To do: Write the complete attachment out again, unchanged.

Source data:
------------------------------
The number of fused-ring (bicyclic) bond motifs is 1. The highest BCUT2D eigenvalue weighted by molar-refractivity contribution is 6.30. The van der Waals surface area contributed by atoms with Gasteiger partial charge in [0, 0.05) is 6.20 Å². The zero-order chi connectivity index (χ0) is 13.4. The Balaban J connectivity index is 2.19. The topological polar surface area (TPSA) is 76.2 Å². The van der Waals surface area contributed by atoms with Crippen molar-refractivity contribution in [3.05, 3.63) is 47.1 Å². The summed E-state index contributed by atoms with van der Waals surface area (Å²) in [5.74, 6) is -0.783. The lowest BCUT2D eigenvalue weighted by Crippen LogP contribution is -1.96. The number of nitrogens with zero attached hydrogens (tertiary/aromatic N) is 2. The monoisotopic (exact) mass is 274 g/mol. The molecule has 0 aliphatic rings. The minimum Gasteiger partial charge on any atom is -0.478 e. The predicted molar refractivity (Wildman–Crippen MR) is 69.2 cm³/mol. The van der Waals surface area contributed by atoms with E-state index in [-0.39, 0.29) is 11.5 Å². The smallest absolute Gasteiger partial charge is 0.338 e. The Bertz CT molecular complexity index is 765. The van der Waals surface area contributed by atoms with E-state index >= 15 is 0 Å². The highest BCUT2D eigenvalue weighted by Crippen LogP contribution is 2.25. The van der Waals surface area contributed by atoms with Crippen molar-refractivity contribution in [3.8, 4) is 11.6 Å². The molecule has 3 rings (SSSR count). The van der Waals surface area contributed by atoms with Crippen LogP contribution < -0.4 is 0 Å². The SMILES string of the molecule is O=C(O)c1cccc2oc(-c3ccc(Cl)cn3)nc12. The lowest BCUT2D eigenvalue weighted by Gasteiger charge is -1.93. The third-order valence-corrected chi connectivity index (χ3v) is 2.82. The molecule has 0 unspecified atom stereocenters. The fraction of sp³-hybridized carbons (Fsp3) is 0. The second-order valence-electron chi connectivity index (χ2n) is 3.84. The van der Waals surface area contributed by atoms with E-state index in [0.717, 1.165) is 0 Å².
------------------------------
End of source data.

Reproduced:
The number of fused-ring (bicyclic) bond motifs is 1. The highest BCUT2D eigenvalue weighted by molar-refractivity contribution is 6.30. The van der Waals surface area contributed by atoms with Gasteiger partial charge in [0, 0.05) is 6.20 Å². The zero-order chi connectivity index (χ0) is 13.4. The Balaban J connectivity index is 2.19. The topological polar surface area (TPSA) is 76.2 Å². The van der Waals surface area contributed by atoms with Crippen molar-refractivity contribution in [3.05, 3.63) is 47.1 Å². The summed E-state index contributed by atoms with van der Waals surface area (Å²) in [5.74, 6) is -0.783. The lowest BCUT2D eigenvalue weighted by Crippen LogP contribution is -1.96. The number of nitrogens with zero attached hydrogens (tertiary/aromatic N) is 2. The monoisotopic (exact) mass is 274 g/mol. The molecule has 0 aliphatic rings. The minimum Gasteiger partial charge on any atom is -0.478 e. The predicted molar refractivity (Wildman–Crippen MR) is 69.2 cm³/mol. The van der Waals surface area contributed by atoms with E-state index in [-0.39, 0.29) is 11.5 Å². The smallest absolute Gasteiger partial charge is 0.338 e. The Bertz CT molecular complexity index is 765. The van der Waals surface area contributed by atoms with E-state index >= 15 is 0 Å². The highest BCUT2D eigenvalue weighted by Crippen LogP contribution is 2.25. The van der Waals surface area contributed by atoms with Crippen molar-refractivity contribution in [3.8, 4) is 11.6 Å². The molecule has 3 rings (SSSR count). The van der Waals surface area contributed by atoms with Crippen LogP contribution < -0.4 is 0 Å². The SMILES string of the molecule is O=C(O)c1cccc2oc(-c3ccc(Cl)cn3)nc12. The lowest BCUT2D eigenvalue weighted by Gasteiger charge is -1.93. The third-order valence-corrected chi connectivity index (χ3v) is 2.82. The molecule has 0 unspecified atom stereocenters. The fraction of sp³-hybridized carbons (Fsp3) is 0. The second-order valence-electron chi connectivity index (χ2n) is 3.84. The van der Waals surface area contributed by atoms with E-state index in [0.717, 1.165) is 0 Å².